With the increasingly rapid need for synthetic polymers due to their various advantages over conventional materials, their inherent flammability, however, is gradually limiting their many potential applications for safety considerations [1]. Thus, it is rather crucial to explore nontoxic and environmentally friendly flame retardancy approaches for polymer materials [2]. Among various polymers, polyolefin is much more flammable due to its saturated hydrocarbon structure and non-char-forming nature. Recently, nanocomposites have been reported to significantly reduce the flammability properties of polymers only by adding very low loading of nanoscale additives, offering an alternative to conventional flame retardants [1, 3, 4].

So far, layered silicates or clay [57], carbon-based nanomaterials like carbon nanotubes (CNTs) [1, 810], C60[1113], and polyhedral oligomeric silsesquioxanes [14, 15] have been reported to improve significantly the thermal stability and flame retardancy of polymers. Recently, another carbon-based nanomaterial, nanodiamond (ND), has been widely used in the field of material science and engineering because of its unique properties such as the highest bulk modulus, high wear resistance, superior thermal conductivity and stability, excellent electrical insulating, and outstanding tribological properties[16, 17]. It has been reported that the addition of ND could improve the mechanical and thermal properties of polymeric materials such as epoxy resin [18], poly(vinyl alcohol) [17, 19], and poly(lactic acid) [20]. Recently, Behler et al. [21] prepared composites nanofibers with high loading of ND via electrospun method which exhibited significantly enhanced tensile strength and Young’s modulus. Since CNTs and C60 can enhance the thermal stability and flame retardancy of polymer materials, thus ND, as their homogeneous carbon material, should also exhibit this capability. However, ND has not been employed as a potential flame retardant for polymeric materials like flammable polyolefins to date.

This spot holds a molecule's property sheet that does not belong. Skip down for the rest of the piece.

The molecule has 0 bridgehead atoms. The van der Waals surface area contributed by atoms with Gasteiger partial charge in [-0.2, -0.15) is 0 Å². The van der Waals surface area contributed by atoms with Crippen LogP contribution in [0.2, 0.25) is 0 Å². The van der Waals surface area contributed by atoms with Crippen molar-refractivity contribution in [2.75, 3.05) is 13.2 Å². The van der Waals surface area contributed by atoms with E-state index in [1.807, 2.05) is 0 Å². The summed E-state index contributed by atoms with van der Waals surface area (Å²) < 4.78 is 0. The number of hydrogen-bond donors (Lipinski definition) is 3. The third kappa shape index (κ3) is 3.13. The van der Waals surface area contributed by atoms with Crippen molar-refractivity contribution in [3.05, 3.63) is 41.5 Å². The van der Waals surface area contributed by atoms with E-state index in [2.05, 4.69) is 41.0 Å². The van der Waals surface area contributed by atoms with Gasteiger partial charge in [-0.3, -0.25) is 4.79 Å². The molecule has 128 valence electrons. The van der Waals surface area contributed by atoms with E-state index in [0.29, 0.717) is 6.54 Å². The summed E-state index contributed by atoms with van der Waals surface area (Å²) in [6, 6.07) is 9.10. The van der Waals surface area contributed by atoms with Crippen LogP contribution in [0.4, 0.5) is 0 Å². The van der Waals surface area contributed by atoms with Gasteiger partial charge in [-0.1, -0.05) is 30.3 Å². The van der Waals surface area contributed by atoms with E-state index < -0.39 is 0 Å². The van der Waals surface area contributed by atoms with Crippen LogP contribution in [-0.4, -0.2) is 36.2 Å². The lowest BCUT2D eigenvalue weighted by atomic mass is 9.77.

This communication will examine the effects of ND on thermal stability, flammability, and mechanical performances of polymers, especially for polyolefin. In addition, various spectroscopic techniques have found that the surface of ND have various functional groups, mostly oxygenated moieties such as -COOH (carboxylic acid), lactone, C = O (keto carbonyl), -C-O-C (ether), -OH (hydroxyl), and as such [17, 22]. Thus, to achieve a good dispersion of ND in polyolefin matrix, ND was modified by 3-aminopropyltriethyoxyl silane (APTES) to produce amine-functionalized nanodiamond (NH2-ND), and anhydride-grafted high density polyethylene (HDPE-g-MA) was chosen as the polymer matrix. By this way, we will create polymer nanocomposites with homogeneous dispersion of ND just by one-step reactive melt-blending strategy.



ND powder was purchased from Heyuan Zhonglian Nano-Tech, Co., Ltd., Heyuan City, Guangdong Province, China and produced by detonation of explosive compounds, including 2-methyl 1,3,5-trinitrobenzene and hexahydro-1,3,5-trinitro-1,3,5-triazine, under an inert atmosphere. Maleic HDPE-g-MA(CMG 9804) was purchased from Shanghai Kumho Sunny New Technology Development Co., Ltd., Minhang District, Shanghai, China with a maleic anhydride content of 0.9 wt.%. All chemical reagents like APTES, absolute ethanol, and other materials are received and used without further purification.

Fabrication of functionalized ND and its nanocomposites

Amine-functionalized nanodiamond (NH2-ND) was fabricated by the following procedure. Typically, 50 mg ND powder was dispersed in absolute ethanol via sonication for 30 min and then, an excess solution of APTES was slowly dropped and stirred at 80 °C for 8 h to complete the reaction. The NH2-ND was filtered and subsequently washed with ethanol for at least 5 times, which then was dried at 80 °C under vacuum for 12 h.

HDPE/ND nanocomposites were fabricated via a melt-blending method using a Thermo Haake mixer (Thermo Scientific, Boston, USA) with a rotation speed of 60 rpm at 180 °C for 15 min to enable the in situ reaction complete. Then, composites were compression-molded at 185 °C under 10 MPa into sheets with certain sizes and shapes for a particular test. HDPE composites with NH2-ND loading of 1.0 and 2.0 wt.% were designated as HPgND-1% and HPgND-2%, and HDPE/ND with 1.0 wt.% of ND was also prepared using the same protocol as a comparison named HPmND-1%.